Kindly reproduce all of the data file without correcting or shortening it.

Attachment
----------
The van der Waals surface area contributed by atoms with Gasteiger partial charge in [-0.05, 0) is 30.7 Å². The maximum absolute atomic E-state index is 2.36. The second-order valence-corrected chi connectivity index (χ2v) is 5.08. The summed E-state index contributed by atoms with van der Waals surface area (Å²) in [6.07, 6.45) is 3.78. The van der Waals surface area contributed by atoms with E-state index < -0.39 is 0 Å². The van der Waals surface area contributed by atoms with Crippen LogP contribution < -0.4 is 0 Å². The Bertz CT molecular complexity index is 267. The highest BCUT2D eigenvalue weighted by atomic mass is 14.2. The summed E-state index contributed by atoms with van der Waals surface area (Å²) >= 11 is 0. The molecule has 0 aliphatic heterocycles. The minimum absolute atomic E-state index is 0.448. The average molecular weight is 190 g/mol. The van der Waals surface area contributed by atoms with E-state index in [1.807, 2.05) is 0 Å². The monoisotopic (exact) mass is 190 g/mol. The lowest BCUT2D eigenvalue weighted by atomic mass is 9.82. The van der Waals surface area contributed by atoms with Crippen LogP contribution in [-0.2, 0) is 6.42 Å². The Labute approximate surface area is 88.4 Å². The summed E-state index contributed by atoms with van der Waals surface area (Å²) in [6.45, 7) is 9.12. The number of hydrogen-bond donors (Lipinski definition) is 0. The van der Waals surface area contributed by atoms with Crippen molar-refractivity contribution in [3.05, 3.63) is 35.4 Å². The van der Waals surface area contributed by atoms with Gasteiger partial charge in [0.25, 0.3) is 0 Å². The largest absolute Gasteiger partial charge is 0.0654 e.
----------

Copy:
The van der Waals surface area contributed by atoms with Gasteiger partial charge in [-0.05, 0) is 30.7 Å². The maximum absolute atomic E-state index is 2.36. The second-order valence-corrected chi connectivity index (χ2v) is 5.08. The summed E-state index contributed by atoms with van der Waals surface area (Å²) in [6.07, 6.45) is 3.78. The van der Waals surface area contributed by atoms with E-state index < -0.39 is 0 Å². The van der Waals surface area contributed by atoms with Crippen LogP contribution < -0.4 is 0 Å². The Bertz CT molecular complexity index is 267. The highest BCUT2D eigenvalue weighted by atomic mass is 14.2. The summed E-state index contributed by atoms with van der Waals surface area (Å²) >= 11 is 0. The molecule has 0 aliphatic heterocycles. The minimum absolute atomic E-state index is 0.448. The average molecular weight is 190 g/mol. The van der Waals surface area contributed by atoms with E-state index in [1.807, 2.05) is 0 Å². The monoisotopic (exact) mass is 190 g/mol. The lowest BCUT2D eigenvalue weighted by atomic mass is 9.82. The van der Waals surface area contributed by atoms with Crippen LogP contribution in [-0.2, 0) is 6.42 Å². The Labute approximate surface area is 88.4 Å². The summed E-state index contributed by atoms with van der Waals surface area (Å²) in [6.45, 7) is 9.12. The number of hydrogen-bond donors (Lipinski definition) is 0. The van der Waals surface area contributed by atoms with Crippen molar-refractivity contribution in [3.05, 3.63) is 35.4 Å². The van der Waals surface area contributed by atoms with Gasteiger partial charge in [0.25, 0.3) is 0 Å². The largest absolute Gasteiger partial charge is 0.0654 e.